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Former ‘Squid Game: The Challenge’ Contestants Claim Reality Show Was ‘Rigged,’ Netflix Responds — Updated

A group of former contestants are reportedly pursuing legal action over alleged safety violations, negligence, and false pretenses.

Squid Game S1

“Squid Game”


Update: Netflix, Studio Lambert, and The Garden have issued the following statement to IndieWire: “We care deeply about the health of our cast and crew, and the quality of this show. Any suggestion that the competition is rigged or claims of serious harm to players are simply untrue. We’ve taken all the appropriate safety precautions, including after care for contestants – and an independent adjudicator is overseeing each game to ensure it’s fair to everyone.”

Earlier: Former “Squid Game: The Challenge” contestants are hoping Netflix issues a red light to the upcoming reality competition show.

Select members of the 456 people who participated in the record-breaking series with a $4.56 million cash prize told Rolling Stone they believe the show had unsafe working conditions and was a rigged competition. A group of former “The Challenge” players are looking into filing a lawsuit against the co-production studios, Studio Lambert and The Garden, for workplace safety violations, negligence, and false pretenses.

“All the torment and trauma we experienced wasn’t due to the game or the rigor of the game,” a former contestant told Rolling Stone. “It was the incompetencies of scale — they bit off more than they could chew.”

A recent report claimed that medics were required on the first day of filming due to -3 degrees Celsius weather, roughly 26 degrees Fahrenheit, with contestants required to remain motionless during a game of “Red Light, Green Light” across over nine hours with requirements to stand still in 30-minute increments. Per Rolling Stone, 10 contestants needed medical attention for ailments ranging from a herniated disc, torn knee tendon, pneumonia, an ear infection, and coughing.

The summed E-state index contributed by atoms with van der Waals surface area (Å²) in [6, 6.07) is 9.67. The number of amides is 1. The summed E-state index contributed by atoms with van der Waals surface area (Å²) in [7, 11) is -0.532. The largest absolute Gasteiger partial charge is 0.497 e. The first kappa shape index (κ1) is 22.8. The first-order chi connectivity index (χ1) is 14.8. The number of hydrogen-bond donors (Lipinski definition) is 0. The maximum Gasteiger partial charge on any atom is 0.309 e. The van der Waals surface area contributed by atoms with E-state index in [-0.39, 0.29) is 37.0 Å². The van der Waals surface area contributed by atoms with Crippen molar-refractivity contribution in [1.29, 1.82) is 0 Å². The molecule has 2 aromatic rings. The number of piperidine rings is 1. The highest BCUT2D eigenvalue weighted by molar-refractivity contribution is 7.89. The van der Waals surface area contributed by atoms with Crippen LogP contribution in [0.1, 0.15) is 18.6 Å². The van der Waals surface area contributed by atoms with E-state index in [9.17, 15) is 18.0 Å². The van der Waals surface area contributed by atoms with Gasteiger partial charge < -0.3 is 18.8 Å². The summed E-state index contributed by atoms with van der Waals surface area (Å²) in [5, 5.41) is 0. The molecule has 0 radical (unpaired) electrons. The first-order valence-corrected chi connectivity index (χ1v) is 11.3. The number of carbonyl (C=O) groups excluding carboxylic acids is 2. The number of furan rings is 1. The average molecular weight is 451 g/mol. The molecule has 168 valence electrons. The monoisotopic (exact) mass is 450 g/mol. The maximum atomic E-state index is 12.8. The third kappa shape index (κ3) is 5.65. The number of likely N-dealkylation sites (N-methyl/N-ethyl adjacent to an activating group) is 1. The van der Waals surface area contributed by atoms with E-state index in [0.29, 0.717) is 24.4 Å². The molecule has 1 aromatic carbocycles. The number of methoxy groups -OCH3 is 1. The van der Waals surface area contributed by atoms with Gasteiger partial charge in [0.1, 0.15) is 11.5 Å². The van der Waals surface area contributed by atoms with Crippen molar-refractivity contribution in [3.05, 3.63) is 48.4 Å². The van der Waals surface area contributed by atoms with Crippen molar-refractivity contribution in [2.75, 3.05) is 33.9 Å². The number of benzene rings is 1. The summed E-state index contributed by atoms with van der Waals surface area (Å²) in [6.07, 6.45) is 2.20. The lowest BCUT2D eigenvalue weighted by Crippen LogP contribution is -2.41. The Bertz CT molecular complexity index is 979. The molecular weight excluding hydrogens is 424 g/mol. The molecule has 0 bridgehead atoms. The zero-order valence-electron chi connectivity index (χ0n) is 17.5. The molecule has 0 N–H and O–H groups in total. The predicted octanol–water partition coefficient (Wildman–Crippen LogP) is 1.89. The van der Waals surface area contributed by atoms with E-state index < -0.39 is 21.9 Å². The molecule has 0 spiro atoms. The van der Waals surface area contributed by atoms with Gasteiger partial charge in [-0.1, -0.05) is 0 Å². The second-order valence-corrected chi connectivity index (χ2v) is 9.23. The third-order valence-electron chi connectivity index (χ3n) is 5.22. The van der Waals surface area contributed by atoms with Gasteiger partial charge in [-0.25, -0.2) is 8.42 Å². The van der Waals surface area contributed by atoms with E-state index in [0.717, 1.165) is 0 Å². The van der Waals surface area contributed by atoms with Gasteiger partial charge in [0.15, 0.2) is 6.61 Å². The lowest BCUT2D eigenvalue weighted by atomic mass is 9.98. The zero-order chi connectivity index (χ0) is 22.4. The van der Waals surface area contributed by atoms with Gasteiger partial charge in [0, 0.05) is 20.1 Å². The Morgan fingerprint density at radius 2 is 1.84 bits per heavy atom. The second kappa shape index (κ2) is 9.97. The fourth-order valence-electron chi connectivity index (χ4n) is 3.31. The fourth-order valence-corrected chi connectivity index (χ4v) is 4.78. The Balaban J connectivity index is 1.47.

Former players also alleged that “The Challenge” was a fixed game, with Netflix already selecting certain TikTok and Instagram influencers to move forward regardless of the outcome of a challenge. The contestants who applied claim they were treated like “extras in a TV show.”

“Instead of ‘Squid Game,’ [they] are calling it ‘Rigged Game,'” one “The Challenge” alum said. “Instead of Netflix, they’re calling it ‘Net Fix,’ because it was clearly obvious.”

Another contestant added, “The funny thing is, equality and fairness was the main theme of the original ‘Squid Game.'”

The series began production on January 23 in Cardington Studios in Bedford, England. Netflix reportedly gave contestants hand warmers and thermal underwear to wear while in the freezing weather conditions.

Netflix previously admitted that three people suffered from minor conditions and needed medical attention but that production had “invested in all the appropriate safety procedures. While it was very cold on set — and participants were prepared for that — any claims of serious injury are untrue.”

Only 288 contestants moved forward after the initial “Red Light, Green Light” challenge and will continue for the rest of the game.

IndieWire has reached out to representatives at Netflix for comment.

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